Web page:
Despite growing evidence of stress (like bear cannibalism), none of these species is in immediate risk of extinction. But there is little question that if the summertime sea-ice fades completely, then these amazing creatures will fade right along with it. Government scientists, in a report to aid the Bush administration’s decision on the proposed Endangered Species Act listing, estimate that two-thirds of the world’s polar bears will be gone by 2050.303

From these and other indications worldwide, climate change is forcing a massive ecological reorganization of the planet, with both extinctions and expansions now under way. Depending on the emission scenario used, one model projects that anywhere from 15% to 37% of the world’s species will be committed to climate-change extinction by 2050.304 If these numbers hold true, they are devastating—roughly comparable to the impacts of deforestation and other direct forms of habitat loss. When combined with all the other species extinctions since the last ice age, they will mark the sixth great mass extinction on Earth—and the first since the Cretaceous-Tertiary extinction that ended the dinosaurs some sixty-five million years ago.

The mechanisms for climate-change extinction are many. Amphibians and wetland species are especially vulnerable to droughts. As temperatures rise, polar and alpine species have literally nowhere left to go once pushed off the brink of the northernmost coast or highest mountain peak. A less direct mechanism is the decoupling of codependent species within a food web (called “match-mismatch” by ecologists) when their respective phenological cycles fall out of whack. Imagine birds migrating to their accustomed nesting area only to find that the caterpillar hatch they were planning to gorge on has already come and gone, for example. Another is that warmer temperatures tend to enable insect pests, invasive species, disease, and robust “generalized” species (like rats and raccoons) to outcompete specialized ones. Yet another is that the projected rate of climate change is so rapid that some sedentary species (like trees) may not be able to relocate quickly enough, or their escaping climatic comfort zone will shift to a place incompatible for other reasons, like terrain or soil. Some climates, especially in alpine and polar areas, will simply cease to exist. By century’s end, under a high carbon emissions scenario, 10%-48% of the world’s land surface is projected to “lose” its extant climate completely, and 12%-39% will develop new “novel” climates that don’t exist in the world today (mostly in the tropics and subtropics).305 These changes will have powerful impacts on world ecosystems and could even render some local conservation efforts obsolete. Finally, because ecosystems and food webs have so many complex interconnections, there will be rippling effects we don’t yet know about. All of this is piled on top of an ongoing raft of familiar ecological threats, including habitat destruction, invasive species, and pollution.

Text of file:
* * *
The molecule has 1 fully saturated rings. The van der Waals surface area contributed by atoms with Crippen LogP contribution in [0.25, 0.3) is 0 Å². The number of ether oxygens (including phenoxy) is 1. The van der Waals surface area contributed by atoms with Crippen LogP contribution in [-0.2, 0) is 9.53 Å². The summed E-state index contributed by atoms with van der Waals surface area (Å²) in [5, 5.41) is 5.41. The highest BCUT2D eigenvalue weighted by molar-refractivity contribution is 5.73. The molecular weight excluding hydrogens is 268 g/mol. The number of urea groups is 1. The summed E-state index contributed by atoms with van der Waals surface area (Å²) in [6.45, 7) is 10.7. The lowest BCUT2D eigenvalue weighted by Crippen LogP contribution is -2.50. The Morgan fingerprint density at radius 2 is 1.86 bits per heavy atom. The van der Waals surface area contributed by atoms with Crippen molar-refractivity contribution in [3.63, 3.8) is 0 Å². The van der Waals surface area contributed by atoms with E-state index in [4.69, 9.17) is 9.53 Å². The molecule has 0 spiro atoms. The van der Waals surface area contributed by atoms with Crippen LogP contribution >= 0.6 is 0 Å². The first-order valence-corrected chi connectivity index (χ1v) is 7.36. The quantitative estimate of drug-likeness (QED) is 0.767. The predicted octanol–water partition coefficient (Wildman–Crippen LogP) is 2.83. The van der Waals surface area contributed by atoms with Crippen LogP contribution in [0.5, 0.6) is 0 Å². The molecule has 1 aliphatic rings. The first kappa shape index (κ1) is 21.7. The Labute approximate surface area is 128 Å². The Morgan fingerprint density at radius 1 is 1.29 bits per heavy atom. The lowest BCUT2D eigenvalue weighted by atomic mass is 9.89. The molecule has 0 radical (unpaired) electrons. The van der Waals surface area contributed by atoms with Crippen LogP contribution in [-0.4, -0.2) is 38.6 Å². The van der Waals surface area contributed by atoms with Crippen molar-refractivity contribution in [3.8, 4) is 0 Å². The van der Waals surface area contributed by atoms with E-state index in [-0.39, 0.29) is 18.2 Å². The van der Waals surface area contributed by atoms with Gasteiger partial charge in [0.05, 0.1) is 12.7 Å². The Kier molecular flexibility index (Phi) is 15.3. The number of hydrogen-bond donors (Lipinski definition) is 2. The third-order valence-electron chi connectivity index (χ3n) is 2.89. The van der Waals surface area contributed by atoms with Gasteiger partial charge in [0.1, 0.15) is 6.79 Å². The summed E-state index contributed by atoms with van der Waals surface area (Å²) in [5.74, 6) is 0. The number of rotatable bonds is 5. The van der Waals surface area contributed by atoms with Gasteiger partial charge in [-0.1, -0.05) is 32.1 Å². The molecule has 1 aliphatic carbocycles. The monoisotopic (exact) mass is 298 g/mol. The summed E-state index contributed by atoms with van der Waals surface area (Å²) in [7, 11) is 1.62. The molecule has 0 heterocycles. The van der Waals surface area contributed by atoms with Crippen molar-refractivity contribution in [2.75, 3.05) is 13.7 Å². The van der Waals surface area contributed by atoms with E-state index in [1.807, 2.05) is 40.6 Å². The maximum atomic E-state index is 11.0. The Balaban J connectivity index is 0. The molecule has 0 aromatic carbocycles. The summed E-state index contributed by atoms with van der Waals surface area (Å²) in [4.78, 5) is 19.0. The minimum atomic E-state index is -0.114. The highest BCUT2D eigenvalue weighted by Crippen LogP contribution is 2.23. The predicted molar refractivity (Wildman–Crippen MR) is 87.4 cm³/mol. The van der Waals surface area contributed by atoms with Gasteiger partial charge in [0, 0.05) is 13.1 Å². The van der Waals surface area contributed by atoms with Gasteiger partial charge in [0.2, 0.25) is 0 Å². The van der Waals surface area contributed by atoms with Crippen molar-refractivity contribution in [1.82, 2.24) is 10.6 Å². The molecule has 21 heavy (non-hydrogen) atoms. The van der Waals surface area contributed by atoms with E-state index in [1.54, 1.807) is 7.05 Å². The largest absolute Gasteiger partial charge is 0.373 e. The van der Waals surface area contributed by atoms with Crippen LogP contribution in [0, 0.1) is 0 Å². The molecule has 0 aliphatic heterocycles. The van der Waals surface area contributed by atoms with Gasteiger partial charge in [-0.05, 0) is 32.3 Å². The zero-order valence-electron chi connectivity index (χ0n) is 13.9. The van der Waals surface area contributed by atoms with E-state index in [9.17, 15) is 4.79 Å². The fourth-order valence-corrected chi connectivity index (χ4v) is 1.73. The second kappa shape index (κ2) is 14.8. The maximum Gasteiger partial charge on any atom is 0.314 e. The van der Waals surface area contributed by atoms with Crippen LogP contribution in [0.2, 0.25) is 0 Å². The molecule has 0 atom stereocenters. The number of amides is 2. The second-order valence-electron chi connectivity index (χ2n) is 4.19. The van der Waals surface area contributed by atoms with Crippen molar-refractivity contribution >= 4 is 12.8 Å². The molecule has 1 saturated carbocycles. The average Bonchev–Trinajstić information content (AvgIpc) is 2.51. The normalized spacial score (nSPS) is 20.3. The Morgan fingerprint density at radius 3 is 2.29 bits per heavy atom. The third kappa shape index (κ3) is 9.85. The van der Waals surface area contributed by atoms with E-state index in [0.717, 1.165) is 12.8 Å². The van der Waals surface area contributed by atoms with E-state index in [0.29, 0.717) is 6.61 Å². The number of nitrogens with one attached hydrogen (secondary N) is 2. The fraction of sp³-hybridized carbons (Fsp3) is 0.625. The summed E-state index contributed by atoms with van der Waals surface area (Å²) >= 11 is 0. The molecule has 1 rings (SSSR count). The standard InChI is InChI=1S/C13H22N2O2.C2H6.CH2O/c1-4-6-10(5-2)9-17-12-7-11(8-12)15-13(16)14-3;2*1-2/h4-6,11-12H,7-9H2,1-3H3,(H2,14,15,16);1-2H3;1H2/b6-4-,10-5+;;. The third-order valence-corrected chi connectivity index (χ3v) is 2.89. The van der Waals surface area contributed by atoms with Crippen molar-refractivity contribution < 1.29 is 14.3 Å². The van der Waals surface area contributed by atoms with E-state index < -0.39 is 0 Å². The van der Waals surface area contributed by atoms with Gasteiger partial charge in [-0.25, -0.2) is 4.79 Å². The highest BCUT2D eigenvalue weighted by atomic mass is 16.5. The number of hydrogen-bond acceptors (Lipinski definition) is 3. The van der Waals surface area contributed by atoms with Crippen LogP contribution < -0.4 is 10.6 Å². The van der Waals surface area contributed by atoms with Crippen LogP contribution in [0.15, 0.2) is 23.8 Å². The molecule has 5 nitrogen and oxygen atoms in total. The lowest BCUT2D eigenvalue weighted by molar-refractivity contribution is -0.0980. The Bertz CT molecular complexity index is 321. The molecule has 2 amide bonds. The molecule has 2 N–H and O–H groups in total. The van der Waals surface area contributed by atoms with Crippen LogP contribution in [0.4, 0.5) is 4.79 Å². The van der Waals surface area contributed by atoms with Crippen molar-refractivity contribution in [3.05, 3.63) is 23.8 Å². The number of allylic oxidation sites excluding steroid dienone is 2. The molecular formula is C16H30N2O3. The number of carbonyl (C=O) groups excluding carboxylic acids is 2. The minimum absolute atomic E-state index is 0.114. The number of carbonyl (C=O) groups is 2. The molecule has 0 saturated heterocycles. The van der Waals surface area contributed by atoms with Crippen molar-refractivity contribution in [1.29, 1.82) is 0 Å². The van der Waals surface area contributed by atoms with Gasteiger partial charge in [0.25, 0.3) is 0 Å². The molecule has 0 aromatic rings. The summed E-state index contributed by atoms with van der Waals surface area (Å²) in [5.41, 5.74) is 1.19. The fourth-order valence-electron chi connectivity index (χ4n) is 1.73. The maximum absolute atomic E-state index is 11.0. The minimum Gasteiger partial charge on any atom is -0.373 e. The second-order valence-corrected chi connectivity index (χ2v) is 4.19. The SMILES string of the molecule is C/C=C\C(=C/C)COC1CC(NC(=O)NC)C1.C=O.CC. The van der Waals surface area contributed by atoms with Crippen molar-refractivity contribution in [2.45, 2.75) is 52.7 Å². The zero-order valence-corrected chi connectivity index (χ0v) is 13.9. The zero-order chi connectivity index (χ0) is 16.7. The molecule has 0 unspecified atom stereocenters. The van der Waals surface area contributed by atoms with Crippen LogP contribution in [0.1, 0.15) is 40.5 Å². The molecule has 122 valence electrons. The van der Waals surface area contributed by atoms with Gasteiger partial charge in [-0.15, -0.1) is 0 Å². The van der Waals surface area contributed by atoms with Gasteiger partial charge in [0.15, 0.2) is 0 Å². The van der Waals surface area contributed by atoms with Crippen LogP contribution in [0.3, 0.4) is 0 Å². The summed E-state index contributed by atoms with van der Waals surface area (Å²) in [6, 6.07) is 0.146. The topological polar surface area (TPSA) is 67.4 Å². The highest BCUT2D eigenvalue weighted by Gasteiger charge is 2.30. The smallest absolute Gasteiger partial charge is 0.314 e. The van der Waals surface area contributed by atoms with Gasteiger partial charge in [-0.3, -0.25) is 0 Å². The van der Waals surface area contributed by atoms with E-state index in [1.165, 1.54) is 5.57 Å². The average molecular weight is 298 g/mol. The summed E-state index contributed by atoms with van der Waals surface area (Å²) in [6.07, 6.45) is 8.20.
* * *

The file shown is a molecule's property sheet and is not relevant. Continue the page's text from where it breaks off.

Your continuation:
Compared with other places, habitat loss and pollution are less severe in Alaska, northern Canada, the Nordic countries, and eastern Russia, where vast boreal forests, tundra, and mountains hold some of the wildest and least-disturbed places left on Earth.306 However, northern ecosystems also have far simpler food chains and fewer species than, say, the Amazon rain forest. Indeed, much of it is a colonizing landscape, still in the early stages of soil formation and biological expansion after being encased and pulverized by glacier ice just eighteen thousand years ago.

When imagining 2050, I anticipate that a globally unfair assortment of some winners and many more loser species will be very apparent by then. Already the world’s plants and animals are in the midst of their biggest extinction challenge in sixty-five million years. Out of perhaps seven million eukaryote species found on Earth, nearly half of all vascular plants and one-third of vertebrates are confined to just twenty-five imperiled “hot spots,” mostly in the tropics and comprising just 1.4% of the world’s land surface.307